Britain is under attack from Russia. And the government is blocking a Parliamentary report that details it
The report is called simply “Russia”. It has about 50 pages. No hard copy exists. Its authors are nine senior, security-vetted MPs and peers who comprised the Intelligence and Security Committee (ISC) in the last Parliament. Britain’s seven intelligence outfits have all given the redacted version a thumbs-up. The last hurdle before removal of its top-secret classification was the prime minister’s assent, which Boris Johnson has refused to give. If the aim was to safeguard his election campaign from a distracting controversy, it backfired. The “Russia report” is still in the headlines weeks later, not least thanks to Hillary Clinton, who says the government’s obstruction is “shameful”.
I was a witness at the inquiry’s first session, in July last year. I had the right to see the transcript of the events of that morning, which I exercised in mid-November, just before writing this piece. I was asked to make clear that my evidence is not necessarily reflected in the full report (which I have not seen).
The ISC sits in a Cabinet Office building in Westminster, not exactly secret, but not public either. I was ushered to a tiny room and given 21 pages of flimsy recycled paper, marked “Official Sensitive”, printed on both sides.
Media speculation since the report’s obstruction has focussed on the possibility that it contains something embarrassing to the Conservative Party. Clearly the report could revive unhappy memories, for example of the ill-fated and short-lived Conservative Friends of Russia, a pro-Kremlin ginger group sponsored by the Russian embassy. But it is not just the Conservatives who have problems. The committee should, I said, regard our whole political system as part of the “critical national infrastructure”: as vital as the power grid, hospitals, railways or telephones. Our agencies should take steps to protect not just MPs and peers, but their researchers, constituency associations, and the party HQs.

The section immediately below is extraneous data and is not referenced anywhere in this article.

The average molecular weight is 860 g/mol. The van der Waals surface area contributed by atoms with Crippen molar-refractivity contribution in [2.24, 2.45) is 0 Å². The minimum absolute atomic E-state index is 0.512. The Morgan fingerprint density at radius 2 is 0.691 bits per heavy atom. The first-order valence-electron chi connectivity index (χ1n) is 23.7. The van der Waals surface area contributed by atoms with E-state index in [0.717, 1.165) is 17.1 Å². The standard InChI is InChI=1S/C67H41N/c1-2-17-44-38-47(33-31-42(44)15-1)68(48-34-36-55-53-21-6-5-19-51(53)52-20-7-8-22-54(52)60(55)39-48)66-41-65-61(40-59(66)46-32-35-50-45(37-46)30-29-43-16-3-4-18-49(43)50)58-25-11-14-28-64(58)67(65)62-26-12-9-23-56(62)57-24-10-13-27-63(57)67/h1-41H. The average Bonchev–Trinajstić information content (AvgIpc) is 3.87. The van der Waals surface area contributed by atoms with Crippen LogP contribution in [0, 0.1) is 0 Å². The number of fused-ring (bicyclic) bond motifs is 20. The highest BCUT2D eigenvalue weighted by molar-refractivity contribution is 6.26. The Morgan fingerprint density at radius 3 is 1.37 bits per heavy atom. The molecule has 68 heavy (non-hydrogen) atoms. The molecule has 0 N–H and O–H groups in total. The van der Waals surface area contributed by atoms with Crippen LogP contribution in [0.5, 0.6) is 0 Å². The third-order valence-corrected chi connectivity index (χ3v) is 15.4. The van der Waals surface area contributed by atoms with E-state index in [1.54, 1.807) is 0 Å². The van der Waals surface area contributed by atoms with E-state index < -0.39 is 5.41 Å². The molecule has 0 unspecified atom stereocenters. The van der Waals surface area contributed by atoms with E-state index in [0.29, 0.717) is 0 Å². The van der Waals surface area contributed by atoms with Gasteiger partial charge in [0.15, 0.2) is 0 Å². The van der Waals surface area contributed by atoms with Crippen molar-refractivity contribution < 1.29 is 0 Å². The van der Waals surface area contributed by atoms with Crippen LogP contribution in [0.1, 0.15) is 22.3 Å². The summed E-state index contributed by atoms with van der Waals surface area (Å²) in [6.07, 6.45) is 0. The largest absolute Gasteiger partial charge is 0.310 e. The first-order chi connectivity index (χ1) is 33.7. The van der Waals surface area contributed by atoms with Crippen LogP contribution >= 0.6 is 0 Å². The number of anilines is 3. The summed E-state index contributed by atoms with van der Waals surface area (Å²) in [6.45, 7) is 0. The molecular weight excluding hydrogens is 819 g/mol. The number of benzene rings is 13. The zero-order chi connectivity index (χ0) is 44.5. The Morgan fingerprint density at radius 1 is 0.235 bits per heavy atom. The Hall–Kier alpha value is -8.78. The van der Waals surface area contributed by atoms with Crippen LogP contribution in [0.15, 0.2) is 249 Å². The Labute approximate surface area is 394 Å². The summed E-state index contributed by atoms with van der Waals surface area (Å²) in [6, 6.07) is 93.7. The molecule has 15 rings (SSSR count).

I highlighted the way in which our political system is vulnerable to rich people, and pointed out that “dodgy people with Russian backgrounds” have become major donors. I did mention one name—a Tory donor—as a specific example, and the inexplicable source of wealth of another British political tycoon with ties to Russia. I was pressed for details which I was reluctant to provide because of the danger of a subsequent libel action. I was assured that my evidence to them was protected by law, and in retrospect I wish I had been blunter. I have no idea whether these names appeared in the final redacted report, but I would like to think that the committee followed up these leads as they quizzed our spymasters. Even an apparently anodyne mention in the report of our political system’s vulnerabilities should be taken as a reflection of concerns backed up by the classified evidence.
But from what I know about the committee’s workings, and particularly from my direct experience at the evidence session, I think a bombshell revelation about Russian mischief-making in one political party is highly unlikely. The Kremlin typically seeks to discredit and disrupt target countries’ political systems, rather than to secure a particular outcome. The Remain side, I said, lost the Brexit referendum, not because of Russian interference, but because its campaign was rubbish. Several members snorted agreement to that. The real prize for Russia is to undermine public confidence in democracy, stoking fatalism and apathy. One part of the report where the committee has (it tells me) used a direct quote from my evidence, is this: